SOUTH WHITLEY — Randy and Linda Striggle were in attendance at the town council meeting Tuesday evening to provide an update on repairs to the Green Parrot’s exposed wall since demolition of the Hicks and Deaton building in June. The Striggles were granted an extension of Nov. 29 to make repairs to their exposed south wall building.
“It came to my attention today that Gary Hicks (owner of the demolished Hicks and Deaton building which shared a common wall) talked to Craig Wagner (Whitley County Building Inspector) and somehow all of a sudden part of that exposed wall is on his (Hicks) property,” Randy Striggle said. “I don’t know why all of a sudden it’s come to this conclusion.”
Per a conversation between Randy and Wagner, a survey should be completed to determine location of the property line before repairs can be completed.
“I called him (Gary) today and he has not yet returned my call so I have no idea what he expects to come of this,” Randy said. “I don’t know truly or honestly what is going on. It’s been five or six months and nothing was said when his (Gary’s) building was tore down about the property lines. Now all of a sudden Gary is saying a few days before the deadline that it is to be cited ... wait a minute here.”
Unsure of the property line conflict and if Hicks is referencing the correct survey, the Nov. 29 extended deadline for repairs has again been delayed until Dec. 29, with Hicks and Wagner requested to attend the Dec. 14 meeting in order to resolve the property line in question.
“If in fact the building encroaches, then I guess I’ve heard that Gary is still a responsible property owner with what is still determined to be an unsafe building on his (Gary’s) property,” town attorney Greg Hockemeyer said. “If Gary and Randy work this out before Dec. 14, then there is no need for all of them to attend the next meeting.”
With the possibility of inclement weather in the horizon, the board agreed that this issue must be resolved at the next scheduled meeting.
Municipal financial advisor Jesse Nelson representing Umbaugh & Associates was present and provided the board with an overview on the proposed sewage works project, along with re-financing options which was discussed in an executive meeting last week.
Regarding the State Revolving Fund (SRF), if the town’s application is submitted by June 15, the project would be scored.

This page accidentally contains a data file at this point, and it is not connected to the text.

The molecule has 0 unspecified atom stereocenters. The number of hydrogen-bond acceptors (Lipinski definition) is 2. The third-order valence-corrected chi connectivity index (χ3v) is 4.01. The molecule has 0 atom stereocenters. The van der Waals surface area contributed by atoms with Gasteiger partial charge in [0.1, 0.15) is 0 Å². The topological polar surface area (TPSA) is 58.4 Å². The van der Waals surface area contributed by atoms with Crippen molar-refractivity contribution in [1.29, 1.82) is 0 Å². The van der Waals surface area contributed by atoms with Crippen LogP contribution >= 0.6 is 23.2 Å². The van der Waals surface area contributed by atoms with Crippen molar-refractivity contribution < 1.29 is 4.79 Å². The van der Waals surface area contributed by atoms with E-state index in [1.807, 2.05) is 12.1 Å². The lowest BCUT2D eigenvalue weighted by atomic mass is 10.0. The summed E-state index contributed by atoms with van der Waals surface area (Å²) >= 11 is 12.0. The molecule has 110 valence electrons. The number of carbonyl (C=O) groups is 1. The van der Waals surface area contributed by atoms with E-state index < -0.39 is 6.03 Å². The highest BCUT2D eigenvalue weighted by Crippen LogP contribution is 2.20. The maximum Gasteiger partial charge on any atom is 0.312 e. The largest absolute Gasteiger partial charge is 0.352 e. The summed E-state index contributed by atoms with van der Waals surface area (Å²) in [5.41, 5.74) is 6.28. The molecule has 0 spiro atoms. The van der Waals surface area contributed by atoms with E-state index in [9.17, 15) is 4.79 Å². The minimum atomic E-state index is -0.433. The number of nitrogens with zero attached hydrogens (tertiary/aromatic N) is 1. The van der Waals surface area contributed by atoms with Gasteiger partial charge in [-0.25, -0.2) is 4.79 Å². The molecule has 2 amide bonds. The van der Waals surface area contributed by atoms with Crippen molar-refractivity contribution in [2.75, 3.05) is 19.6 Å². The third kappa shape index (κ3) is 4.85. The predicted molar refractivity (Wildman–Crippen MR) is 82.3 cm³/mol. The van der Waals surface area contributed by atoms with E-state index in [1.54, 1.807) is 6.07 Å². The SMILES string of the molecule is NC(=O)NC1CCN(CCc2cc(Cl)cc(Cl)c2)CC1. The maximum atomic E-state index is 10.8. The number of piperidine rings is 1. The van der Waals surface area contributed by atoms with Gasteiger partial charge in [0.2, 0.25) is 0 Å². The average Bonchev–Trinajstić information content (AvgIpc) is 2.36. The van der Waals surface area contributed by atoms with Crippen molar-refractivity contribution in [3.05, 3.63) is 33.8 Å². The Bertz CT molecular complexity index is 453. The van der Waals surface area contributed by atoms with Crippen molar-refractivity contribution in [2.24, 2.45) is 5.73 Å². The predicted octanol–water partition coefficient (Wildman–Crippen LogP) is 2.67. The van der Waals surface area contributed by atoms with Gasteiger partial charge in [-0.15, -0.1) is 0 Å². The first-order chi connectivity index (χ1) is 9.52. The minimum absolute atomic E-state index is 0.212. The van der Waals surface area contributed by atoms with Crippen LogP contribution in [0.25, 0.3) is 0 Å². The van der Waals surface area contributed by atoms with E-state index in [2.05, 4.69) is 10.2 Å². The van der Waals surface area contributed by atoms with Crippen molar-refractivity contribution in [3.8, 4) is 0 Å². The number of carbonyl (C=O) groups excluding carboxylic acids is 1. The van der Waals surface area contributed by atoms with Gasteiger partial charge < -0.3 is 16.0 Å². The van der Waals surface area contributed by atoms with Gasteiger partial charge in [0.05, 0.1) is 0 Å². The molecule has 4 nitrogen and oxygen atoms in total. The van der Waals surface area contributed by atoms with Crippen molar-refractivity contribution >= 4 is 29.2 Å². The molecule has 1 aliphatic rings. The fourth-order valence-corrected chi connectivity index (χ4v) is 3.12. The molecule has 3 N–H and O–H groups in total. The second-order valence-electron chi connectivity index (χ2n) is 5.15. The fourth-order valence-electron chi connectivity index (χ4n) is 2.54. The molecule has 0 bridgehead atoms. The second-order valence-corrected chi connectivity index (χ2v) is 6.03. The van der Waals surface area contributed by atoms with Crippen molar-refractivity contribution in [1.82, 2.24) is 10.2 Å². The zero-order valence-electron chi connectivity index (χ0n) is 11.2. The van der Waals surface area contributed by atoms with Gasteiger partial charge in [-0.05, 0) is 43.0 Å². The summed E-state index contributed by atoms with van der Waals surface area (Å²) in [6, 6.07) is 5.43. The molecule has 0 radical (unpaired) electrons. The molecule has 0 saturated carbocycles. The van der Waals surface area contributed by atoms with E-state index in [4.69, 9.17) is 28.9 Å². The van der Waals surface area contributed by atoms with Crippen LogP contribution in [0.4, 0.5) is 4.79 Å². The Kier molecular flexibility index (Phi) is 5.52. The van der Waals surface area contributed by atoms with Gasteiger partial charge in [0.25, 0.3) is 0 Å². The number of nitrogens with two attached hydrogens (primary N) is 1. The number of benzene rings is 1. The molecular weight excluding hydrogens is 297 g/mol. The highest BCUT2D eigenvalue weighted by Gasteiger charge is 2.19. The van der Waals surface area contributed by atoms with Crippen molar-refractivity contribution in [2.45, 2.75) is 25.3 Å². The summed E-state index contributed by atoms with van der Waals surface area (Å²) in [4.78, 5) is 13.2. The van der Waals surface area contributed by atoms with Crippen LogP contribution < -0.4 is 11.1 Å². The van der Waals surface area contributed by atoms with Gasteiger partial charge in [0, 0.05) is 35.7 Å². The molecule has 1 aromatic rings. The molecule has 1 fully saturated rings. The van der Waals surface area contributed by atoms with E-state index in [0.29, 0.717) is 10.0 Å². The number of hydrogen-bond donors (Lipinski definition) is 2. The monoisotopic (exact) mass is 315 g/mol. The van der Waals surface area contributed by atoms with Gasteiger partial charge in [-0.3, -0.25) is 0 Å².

“Depending on the town’s score, the project could be part of your list of projects that could be funded for the time period which comes out in July,” Nelson said. “We are not beyond the point of getting into the SRF program….to do this, we would have to tell the engineer to complete the Preliminary Engineering Report (PER) which the state requires to get done and uses the report to evaluate the project.”
According to Nelson, there is a risk of $25,000 not being re-funded in order for this report to be submitted to the SRF program.
“The town would have to pay $25,000 to the engineer to do the PER in order to submit….there is a possibility that it still will not be funded,” Nelson said.
Nelson provided materials detailing the SRF funding verses sewage works utility bonds on the open market, along with different costs incurred for the open market verses the costs of utilizing the SRF.
“As far as the Improvement Project Budget, we know we are still in the design phase with bids and this is just kind of a place at this time because we ( the town) are looking at $2,500,000.…so that would be the same under either scenario because that is what it would cost to construct the improvements,” Nelson said. “In the next line (on paperwork provided to the board) is the PER and that cost we would only incur if we (town) decided to go with the SRF fund.”
The open market option would incur several costs, including an official bond statement (used to market the bonds), bond registration and an underwriter fee, along with the bond being sold in $5,000 lots.
“Open market, based on this project cost, would be $2,530,000 and the SRF would be $2,525,000,” Nelson said. “Under the open market option, based on our best estimates today, the annual debt service on the loan would be about $206,000 and rates vary by maturity….SRF has a subsidized fixed rate based upon today’s interest rates, which would be about 2.98 percent or better.”
In comparison, Nelson believes the SRF is the best option, with the exception of the $25,000 risk.
Nelson also discussed re-financing of the town’s 1999 sewage works bond.
“I will talk with investors about re-financing,” Nelson said. “It will either be better, or the same based on getting three percent interest or less….there is no costs to the town right now, just want permission to market.”
The board approved Nelson’s marketing request with future discussions tabled.
In other business, Alan Tio with The Whitley County Economic Development Corporation (EDC) presented positive and encouraging news to the board regarding the industrial park on Hathaway Drive.